The model is student-centered, and teachers are critical to the foundation of the STEM School. They guide students, help push their thinking, offer tutoring, and facilitate the learning. Even though students are given the freedom to work on their own and take charge of their learning, resources and support from the educators at the STEM School are always available. The STEM School prides itself on its exceptional education program developed in collaboration with its teachers. Teachers are encouraged to create, connect, and bring in new ideas. “We want teachers to have the courage to create,” says Donen. “If creation is the school’s vision, then teachers should be able to create and select their own instructional strategies.”
Teachers as leaders are encouraged and valued at STEM School Chattanooga. The school found that the practice of developing teachers as leaders is most effective when the teachers who are excited and on-board with the innovative new practices are the ones who are engaged first. These teachers become champions - bringing in new ideas, supporting other teachers, and reaching out to businesses and community organizations to form partnerships.
STEM School Chattanooga is currently working to create stronger coherence and scaffolding across grade levels, so that each grade expands on the previous one. Working towards this vision, the school is beginning with the end in mind - asking what a quality senior capstone project looks like, and then planning backwards to ninth grade. Another initiative the school hopes to expand on is deepening the assessment of quality project-based learning. The STEM School puts forward the question: how can the true value, in addition to the mechanics, of project-based learning be assessed?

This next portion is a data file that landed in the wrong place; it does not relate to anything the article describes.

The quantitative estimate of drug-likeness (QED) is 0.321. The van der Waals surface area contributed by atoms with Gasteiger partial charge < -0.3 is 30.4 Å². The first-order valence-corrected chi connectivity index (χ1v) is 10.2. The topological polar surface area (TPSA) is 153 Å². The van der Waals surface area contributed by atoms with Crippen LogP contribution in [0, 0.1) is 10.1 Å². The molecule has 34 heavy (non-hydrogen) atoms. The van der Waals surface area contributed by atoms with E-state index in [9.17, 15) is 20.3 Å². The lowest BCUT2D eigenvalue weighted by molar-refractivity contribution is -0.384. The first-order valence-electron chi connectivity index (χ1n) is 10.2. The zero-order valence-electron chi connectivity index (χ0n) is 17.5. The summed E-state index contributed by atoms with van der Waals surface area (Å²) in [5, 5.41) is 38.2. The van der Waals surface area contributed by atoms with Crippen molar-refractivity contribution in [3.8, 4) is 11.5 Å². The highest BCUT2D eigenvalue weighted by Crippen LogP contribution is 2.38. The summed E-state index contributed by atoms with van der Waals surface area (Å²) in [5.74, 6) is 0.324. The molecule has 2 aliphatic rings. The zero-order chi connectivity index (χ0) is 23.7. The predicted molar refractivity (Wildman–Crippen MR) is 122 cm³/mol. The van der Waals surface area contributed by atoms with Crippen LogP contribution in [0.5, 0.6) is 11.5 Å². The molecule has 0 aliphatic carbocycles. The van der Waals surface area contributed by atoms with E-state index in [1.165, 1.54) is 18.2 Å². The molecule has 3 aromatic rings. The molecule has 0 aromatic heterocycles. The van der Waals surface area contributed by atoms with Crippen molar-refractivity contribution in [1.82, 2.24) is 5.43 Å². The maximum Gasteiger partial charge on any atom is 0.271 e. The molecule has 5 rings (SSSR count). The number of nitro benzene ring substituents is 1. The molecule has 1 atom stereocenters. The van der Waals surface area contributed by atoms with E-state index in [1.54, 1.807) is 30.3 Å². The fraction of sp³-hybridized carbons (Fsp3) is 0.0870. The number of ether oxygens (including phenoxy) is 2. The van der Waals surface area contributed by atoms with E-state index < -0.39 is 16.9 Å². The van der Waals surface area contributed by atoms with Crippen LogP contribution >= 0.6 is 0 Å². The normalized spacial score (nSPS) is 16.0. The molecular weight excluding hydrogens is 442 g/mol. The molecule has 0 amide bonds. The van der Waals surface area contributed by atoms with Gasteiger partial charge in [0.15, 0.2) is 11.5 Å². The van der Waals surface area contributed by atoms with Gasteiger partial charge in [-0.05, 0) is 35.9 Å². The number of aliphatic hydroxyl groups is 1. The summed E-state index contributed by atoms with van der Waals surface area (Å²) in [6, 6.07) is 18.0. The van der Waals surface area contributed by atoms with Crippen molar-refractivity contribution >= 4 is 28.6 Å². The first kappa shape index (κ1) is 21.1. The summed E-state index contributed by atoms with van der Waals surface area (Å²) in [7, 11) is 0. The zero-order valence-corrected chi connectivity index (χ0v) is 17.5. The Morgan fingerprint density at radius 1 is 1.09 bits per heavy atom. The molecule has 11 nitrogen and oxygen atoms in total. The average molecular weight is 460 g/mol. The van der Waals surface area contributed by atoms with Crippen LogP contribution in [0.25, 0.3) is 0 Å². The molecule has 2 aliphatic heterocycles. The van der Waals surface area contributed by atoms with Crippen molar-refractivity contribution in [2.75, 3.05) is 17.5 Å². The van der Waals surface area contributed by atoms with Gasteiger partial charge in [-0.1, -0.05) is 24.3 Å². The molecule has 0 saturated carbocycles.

The STEM School is committed to its mission of developing and sharing a new paradigm for world-class education. It aims to support other schools - both nationally and globally - in implementing similar STEM-focused, project-based learning curricula. According to its website, “The STEM school will serve as a demonstration site for innovative practices in STEM education and incubate a curriculum and partnership program which can be implemented in schools throughout the region.”
While there are many promising practices, there’s no one right way to help students achieve career and life success. Says Donen, “It has been amazing to see how many different ways schools are going about trying to help students lead in their learning, become lifelong learners, and be successful in the workforce. What I've found listening and learning to the different ways is that there's not one right answer. When people come visit my school, for instance, sometimes they leave saying, ‘We want to do that.’ But [what we are doing at the STEM School] might not necessarily fit within their environment. They need to take pieces that matter to them and really build upon them...there's so many different ways that people have gone about doing it, that you can find a successful model that you can take a lot of pieces from and build off that within your school setting.”